The 5 Key Positions For Hockey | Guide | Skills | Responsibilities

Ice hockey is known around the world for its fast-paced action and incredible feats of strength and athleticism on the ice. It is a sport that is enjoyed in many countries across North America and Europe, and is even an official sport in the Winter Olympic Games.

So have you ever found yourself watching a game and wondering what positions for hockey each player has and what their role is? Well we’re here to help.

At even strength, each team has five skaters on the ice as well as a goaltender.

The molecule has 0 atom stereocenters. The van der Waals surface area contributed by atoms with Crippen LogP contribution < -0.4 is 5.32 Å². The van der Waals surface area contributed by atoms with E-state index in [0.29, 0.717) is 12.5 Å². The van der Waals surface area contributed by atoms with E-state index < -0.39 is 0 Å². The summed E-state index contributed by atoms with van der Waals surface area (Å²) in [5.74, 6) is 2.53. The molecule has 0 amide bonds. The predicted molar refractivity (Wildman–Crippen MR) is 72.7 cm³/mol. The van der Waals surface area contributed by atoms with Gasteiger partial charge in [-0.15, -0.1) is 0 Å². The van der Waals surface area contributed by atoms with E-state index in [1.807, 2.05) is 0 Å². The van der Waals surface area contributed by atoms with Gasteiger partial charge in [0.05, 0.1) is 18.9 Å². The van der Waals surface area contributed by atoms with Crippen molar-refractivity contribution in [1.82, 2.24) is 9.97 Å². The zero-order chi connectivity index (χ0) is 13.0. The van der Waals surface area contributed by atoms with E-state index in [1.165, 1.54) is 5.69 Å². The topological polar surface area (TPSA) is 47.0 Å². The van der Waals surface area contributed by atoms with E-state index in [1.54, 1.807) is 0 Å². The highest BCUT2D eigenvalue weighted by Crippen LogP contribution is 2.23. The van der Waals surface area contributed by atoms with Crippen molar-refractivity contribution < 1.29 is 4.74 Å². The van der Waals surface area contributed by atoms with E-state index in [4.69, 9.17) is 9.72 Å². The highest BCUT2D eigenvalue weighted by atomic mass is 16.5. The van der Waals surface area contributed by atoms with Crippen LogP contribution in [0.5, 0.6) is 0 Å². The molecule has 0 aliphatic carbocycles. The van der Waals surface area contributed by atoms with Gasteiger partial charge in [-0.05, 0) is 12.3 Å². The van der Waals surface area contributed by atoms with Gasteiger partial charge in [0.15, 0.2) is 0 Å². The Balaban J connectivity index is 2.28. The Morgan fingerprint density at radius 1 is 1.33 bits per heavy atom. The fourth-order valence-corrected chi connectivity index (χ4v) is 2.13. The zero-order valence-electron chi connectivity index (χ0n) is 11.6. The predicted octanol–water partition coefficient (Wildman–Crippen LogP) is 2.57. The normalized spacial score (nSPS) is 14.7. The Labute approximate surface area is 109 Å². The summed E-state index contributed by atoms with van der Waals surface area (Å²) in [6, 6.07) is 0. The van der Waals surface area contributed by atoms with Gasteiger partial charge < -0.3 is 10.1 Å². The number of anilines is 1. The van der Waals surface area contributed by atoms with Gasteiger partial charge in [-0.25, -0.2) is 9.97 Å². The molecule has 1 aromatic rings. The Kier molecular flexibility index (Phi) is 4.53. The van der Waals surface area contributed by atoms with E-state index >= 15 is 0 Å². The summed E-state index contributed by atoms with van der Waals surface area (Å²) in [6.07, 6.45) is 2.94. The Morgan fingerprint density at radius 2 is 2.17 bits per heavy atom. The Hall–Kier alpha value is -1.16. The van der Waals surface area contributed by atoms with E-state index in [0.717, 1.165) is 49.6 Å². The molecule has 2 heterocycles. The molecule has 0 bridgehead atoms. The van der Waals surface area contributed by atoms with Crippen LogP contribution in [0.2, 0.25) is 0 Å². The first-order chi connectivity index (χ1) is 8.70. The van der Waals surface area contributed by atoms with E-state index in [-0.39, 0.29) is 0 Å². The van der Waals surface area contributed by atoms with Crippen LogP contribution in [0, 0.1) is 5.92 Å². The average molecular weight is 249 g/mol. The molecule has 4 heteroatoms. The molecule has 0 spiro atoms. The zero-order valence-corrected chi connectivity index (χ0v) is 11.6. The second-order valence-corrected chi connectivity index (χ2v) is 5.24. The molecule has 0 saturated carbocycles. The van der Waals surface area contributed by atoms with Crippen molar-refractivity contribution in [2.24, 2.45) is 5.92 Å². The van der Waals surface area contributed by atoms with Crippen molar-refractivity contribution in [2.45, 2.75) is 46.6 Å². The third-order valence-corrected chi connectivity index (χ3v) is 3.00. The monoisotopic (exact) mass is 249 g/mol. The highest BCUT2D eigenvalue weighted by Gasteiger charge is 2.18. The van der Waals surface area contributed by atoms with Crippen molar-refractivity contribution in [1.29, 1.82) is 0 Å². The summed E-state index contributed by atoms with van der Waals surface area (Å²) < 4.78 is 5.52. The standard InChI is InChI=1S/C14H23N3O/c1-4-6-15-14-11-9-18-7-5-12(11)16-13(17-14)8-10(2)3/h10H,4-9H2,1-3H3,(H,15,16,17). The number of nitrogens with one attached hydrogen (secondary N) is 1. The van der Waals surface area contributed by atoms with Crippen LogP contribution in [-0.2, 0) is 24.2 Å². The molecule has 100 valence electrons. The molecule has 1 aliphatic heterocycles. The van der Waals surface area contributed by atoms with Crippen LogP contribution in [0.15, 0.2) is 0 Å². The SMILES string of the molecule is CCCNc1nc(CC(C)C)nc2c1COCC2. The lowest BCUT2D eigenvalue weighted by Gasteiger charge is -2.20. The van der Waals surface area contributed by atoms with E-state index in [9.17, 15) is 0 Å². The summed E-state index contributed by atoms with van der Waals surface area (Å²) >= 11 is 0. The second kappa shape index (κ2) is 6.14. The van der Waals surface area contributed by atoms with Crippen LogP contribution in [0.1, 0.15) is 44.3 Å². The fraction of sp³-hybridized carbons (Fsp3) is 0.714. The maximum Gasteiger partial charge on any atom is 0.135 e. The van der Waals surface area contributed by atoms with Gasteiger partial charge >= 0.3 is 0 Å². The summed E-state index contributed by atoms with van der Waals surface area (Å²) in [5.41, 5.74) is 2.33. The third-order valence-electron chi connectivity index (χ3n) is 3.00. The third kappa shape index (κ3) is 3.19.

The players on the ice are divided into two main groups: forwards and defenseman. The positions are similar to other team sports like football (soccer). Positions in ice hockey each have their own responsibilities and specific role, but at the same time, the forward positions and defense positions are mostly interchangeable amongst themselves.

Let’s take a deeper look at each ice hockey position, and how they differ from each other. 

Key Ice Hockey Positions

Center: The Anchor of the Forwards

2 centers face off at the start of a hockey game

The center position is likely the most important position in hockey after the goalie, as this player acts as the anchor for each forward line.

Not only is the center’s role to be integral in the offensive play, but they also have to be responsible in the defensive zone by shutting down the center on the opposing team. Center iceman often plays in special teams situations like being on the power play as well as killing penalties.